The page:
3 Reasons Why Open Source Is Better than Proprietary Software

{3:28 minutes to read} In 1981, a small team of IBM engineers broke from the company’s longstanding tradition by launching the IBM 5150 computer, using industry standard parts and an open architecture instead of their own proprietary designs. The result, dubbed “The IBM PC” by the press, was the inspiration for a generation of explosive growth in the personal computer industry.

Years later, in 1998, Internet software pioneer Netscape followed in IBM’s footsteps by announcing the open release of the source code for Netscape Navigator, its flagship web browser. This meant that source code could now be extended and enhanced through an engaged community of motivated software users and developers. Thus began the Open Source Initiative, a group founded shortly thereafter “to educate and advocate for the superiority of an open development process”.

3 Reasons Why Open Source Is Better Than Proprietary Software by Michael Bendit

Even if you’ve never heard the term “open source software,” you’ve certainly benefited from it. WordPress, the world’s most popular content management system (CMS), started out as an open-source project and is now the foundation for millions of websites. The next most widely used CMS is Drupal, also an open source system. WooCommerce, an open source plugin module for WordPress, is the most widely used e-commerce platform, followed by Magento Community, which — you guessed it — is also open source. See a pattern forming here?

So why is open source better than proprietary software?

1. Well, first of all, it’s FREE, and most people like FREE.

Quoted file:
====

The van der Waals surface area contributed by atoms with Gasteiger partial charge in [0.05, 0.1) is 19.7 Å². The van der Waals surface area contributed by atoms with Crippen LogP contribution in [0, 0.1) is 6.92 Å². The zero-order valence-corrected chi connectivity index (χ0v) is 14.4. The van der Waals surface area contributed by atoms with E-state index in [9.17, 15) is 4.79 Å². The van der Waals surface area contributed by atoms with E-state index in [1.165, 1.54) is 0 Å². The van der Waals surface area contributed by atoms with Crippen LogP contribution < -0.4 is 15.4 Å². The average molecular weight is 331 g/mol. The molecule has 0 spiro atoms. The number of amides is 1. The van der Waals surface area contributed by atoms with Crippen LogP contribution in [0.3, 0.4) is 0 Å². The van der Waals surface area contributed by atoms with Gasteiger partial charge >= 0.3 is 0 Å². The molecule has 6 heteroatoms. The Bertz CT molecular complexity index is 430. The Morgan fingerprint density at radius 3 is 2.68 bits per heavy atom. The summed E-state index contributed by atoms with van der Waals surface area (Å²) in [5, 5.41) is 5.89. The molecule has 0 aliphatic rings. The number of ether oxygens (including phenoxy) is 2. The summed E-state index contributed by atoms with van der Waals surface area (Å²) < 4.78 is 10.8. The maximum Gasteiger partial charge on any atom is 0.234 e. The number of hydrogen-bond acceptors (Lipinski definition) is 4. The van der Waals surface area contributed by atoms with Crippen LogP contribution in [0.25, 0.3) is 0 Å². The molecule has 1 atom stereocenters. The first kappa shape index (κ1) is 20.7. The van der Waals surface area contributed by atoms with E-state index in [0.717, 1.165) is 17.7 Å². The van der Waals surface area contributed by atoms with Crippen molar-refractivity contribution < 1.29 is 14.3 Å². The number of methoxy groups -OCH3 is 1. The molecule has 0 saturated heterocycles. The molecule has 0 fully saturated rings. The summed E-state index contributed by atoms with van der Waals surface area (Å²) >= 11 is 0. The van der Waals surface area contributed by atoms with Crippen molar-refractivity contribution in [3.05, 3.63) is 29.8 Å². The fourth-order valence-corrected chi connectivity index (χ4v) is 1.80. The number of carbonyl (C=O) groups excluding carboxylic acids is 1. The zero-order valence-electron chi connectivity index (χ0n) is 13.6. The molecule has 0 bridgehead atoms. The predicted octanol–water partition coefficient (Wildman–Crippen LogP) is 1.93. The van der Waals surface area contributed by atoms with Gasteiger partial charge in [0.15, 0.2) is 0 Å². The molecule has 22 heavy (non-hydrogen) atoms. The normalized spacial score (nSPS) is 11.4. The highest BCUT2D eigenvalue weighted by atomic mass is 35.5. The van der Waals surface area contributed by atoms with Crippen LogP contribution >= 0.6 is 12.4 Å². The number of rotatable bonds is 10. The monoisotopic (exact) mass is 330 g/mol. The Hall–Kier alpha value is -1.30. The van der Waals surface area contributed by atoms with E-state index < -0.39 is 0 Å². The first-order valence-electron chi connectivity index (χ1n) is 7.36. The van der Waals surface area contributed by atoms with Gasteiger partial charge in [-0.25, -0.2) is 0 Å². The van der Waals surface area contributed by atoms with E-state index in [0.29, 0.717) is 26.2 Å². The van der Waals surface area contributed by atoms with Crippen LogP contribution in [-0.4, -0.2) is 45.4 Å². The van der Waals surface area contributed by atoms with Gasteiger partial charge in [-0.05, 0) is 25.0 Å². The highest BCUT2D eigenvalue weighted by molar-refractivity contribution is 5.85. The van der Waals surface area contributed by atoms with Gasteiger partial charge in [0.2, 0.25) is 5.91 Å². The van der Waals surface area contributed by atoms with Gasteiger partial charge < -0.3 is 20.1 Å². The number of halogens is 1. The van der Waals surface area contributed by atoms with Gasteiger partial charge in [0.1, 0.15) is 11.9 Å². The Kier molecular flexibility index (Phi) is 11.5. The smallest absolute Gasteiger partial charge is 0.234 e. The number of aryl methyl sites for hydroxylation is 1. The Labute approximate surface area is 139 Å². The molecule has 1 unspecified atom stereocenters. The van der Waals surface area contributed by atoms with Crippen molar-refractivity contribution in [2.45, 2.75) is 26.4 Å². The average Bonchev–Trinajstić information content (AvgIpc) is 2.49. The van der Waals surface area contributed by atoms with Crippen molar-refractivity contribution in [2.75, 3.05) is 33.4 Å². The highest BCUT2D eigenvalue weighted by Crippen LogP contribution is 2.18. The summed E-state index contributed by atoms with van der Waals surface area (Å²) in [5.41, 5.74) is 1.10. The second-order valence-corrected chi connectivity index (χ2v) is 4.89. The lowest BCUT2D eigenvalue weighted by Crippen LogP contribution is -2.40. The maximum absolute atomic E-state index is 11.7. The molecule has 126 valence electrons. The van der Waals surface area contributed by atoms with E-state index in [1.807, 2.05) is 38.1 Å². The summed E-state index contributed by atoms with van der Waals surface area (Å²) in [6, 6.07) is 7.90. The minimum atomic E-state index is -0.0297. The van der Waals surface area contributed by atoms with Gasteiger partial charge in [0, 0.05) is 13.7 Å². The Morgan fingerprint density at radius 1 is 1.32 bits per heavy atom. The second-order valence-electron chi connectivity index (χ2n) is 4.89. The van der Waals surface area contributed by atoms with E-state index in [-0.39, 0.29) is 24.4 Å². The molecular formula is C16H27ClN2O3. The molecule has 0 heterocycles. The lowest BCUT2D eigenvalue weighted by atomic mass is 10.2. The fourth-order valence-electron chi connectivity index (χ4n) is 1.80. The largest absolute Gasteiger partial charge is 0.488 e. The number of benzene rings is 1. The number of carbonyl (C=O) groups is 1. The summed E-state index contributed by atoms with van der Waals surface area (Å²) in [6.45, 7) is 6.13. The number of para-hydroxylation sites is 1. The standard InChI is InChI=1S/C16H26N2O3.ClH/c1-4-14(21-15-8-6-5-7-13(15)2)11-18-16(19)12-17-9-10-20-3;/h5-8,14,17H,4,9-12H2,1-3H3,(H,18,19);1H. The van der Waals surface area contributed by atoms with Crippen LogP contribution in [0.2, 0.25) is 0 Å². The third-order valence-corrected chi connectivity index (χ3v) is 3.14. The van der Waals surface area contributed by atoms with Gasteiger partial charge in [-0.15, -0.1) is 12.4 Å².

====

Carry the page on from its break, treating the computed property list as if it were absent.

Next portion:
2. Second, you can avoid predatory vendor lock-in, so you won’t get stuck with systems that become obsolete or are difficult to support.

3. Third, as there are thousands of developers who are experienced working with open source systems, you can always find a capable programmer for your project.

That last point provides a huge advantage should you need to hire a development team or decide that you want to replace the one you have. My company has rescued several software projects built on proprietary platforms that are either no longer supported or are so obscure that programmers with experience on the platform just can’t be found.

Then why would anyone use proprietary software?

One legitimate drawback of open source is that, because of its popularity and “openness,” it tends to attract hackers. WordPress sites, in particular, are frequent targets of attacks by hackers who seek out vulnerabilities in poorly designed or outdated plugins. Another reason is that some organizations just feel more comfortable using software that is supported by a private for-profit company rather than a consortium of volunteer, self-governed programmers.

If you think you should be using more, or even less, open source software, contact us. We’d be happy to provide guidance based on our experience with hundreds of open software development projects.

Michael Bendit


Michael Bendit
Managing Director
Software Development Resources Inc.
111 Eighth Avenue,
Suite 1500
New York, NY 10011


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